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A study of Indians in the United States from colonial times to the present. Consideration will be given to the political, social, and cultural history of selected Indian tribes and to Indian-white relations with particular attention to the Indian point of view. Other topics will include a comparative study of Indian policy of nations colonizing in America, cultural intermingling and cultural conflict, and current Indian problems. Slides, films, and guest speakers (including American Indians) will be used in the course. LEC
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A survey of the history of culture and society from prehistory to the present. Topics include Native American life, Euro-American resettlement, Bleeding Kansas and the Civil War, agricultural settlement, urbanization and industrialization, depression and recovery, and modern Kansas in transition. LEC
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A study of the post-frontier era and the struggle to create a regional identity, drawn from legends of the heroic past, varieties of racial and ethnic experience, political culture, and the possibilities of the land. LEC
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A history of the Plains Indians from the sixteenth century to the present. Consideration will be given to tribal culture and society, to the impact of the fur trade and international rivalries on tribes, and to Indian-white relations. LEC
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An examination of the process by which people in the United States have acquired their identities, learned the way of their society so they could function within it, and have transmitted their culture from generation to generation. LEC
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An introductory study of the development of the American economy from colonial times to the present. Investigates long-term trends in output, population, and output per capita, as well as short period fluctuations, and the variables and institutions that determined these fluctuations and trends. (Same as ECON 530.) Prerequisite: ECON 104 or ECON 142 and ECON 144. LEC
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The origins of American diplomacy from the wars of the 18th century and the Revolution to 1901. The foreign relations of the American government and the reactions of the American people to international problems. LEC
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An examination of the history of United States foreign relations over the course of the twentieth century. Treats America's emergence as a world power before World War I, imperialism and interventionism, involvement in World War I and World War II, internationalism, the Cold War and America's anti-communist crusade, third world nationalism, responses to a global economy, and the obligations of a military superpower in a chaotic world. LEC
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A history of Afro-America from the end of the Civil War to the present. Consideration will be given to such topics as America's capitulation to racism, blacks in agriculture, blacks and the labor movement, Booker T. Washington and W.E.B. DuBois, civil rights protest, migration and urbanization, Marcus Garvey and black nationalism, the Harlem Renaissance, blacks during the New Deal, blacks in recent politics, the modern civil rights movement, ghetto uprisings, and the changing relationships among race, caste, and class. LEC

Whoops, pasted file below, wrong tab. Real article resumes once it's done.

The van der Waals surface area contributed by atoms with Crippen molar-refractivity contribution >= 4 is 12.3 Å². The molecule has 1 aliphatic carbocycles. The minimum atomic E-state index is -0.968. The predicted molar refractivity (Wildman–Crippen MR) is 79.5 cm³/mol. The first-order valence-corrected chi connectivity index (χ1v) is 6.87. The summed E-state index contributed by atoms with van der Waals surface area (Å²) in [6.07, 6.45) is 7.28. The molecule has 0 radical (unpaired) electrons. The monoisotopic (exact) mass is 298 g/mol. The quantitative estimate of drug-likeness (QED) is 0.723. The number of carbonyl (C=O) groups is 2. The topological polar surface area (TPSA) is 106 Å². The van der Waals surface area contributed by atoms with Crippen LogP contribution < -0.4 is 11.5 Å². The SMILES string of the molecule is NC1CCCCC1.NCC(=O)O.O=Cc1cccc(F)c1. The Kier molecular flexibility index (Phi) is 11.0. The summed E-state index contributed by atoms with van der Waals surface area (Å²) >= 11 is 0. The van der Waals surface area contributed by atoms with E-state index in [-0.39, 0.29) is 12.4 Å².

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This course investigates the origins of modern European science. Various topics in the physical and biological sciences will be treated, including the works of Galileo, Harvey, Newton, Descartes, Boyle, Malpighi, et al. Scientific societies and technological developments will also be treated as will the relationship of science, society, religion, and other intellectual currents. Recommended: A survey in the history of science (HIST 284) or equivalent. LEC
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A survey of the development of agriculture from prehistory through the present. The major themes of the course will be how various methods of farming have spread around the world, how new techniques have transformed agriculture, and how peasants and farmers have interacted with cities and governments. LEC
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The development of modern biology, from about 1600 to the present; topics discussed include natural history, anatomy and physiology, cell theory, evolutionary biology, genetics, bacteriology, scientific institutions, technological developments, transplants, bionics, cloning, genetic engineering, vaccination, iatrogenic disease, and fluoridation. LEC
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An intensive examination of the history and current status of entrepreneurship in China, Japan, and other nations in East Asia. This course investigates the role of entrepreneurs in Asian economic development from the nineteenth century to the present, as well as the relation between entrepreneurship and Asian cultural traditions. The opportunities and challenges of entrepreneurship in East Asia today are also considered. (Same as EALC 520.) LEC
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This course examines witches, witchcraft, and magic in Europe in the late medieval and early modern period (approximately 1200-1700 C.E.). Particular emphasis will be on the variety of historical and anthropological approaches that have been used to study the subject and their meaning in the context of gender politics and gender theory. (Same as WGSS 646.) LEC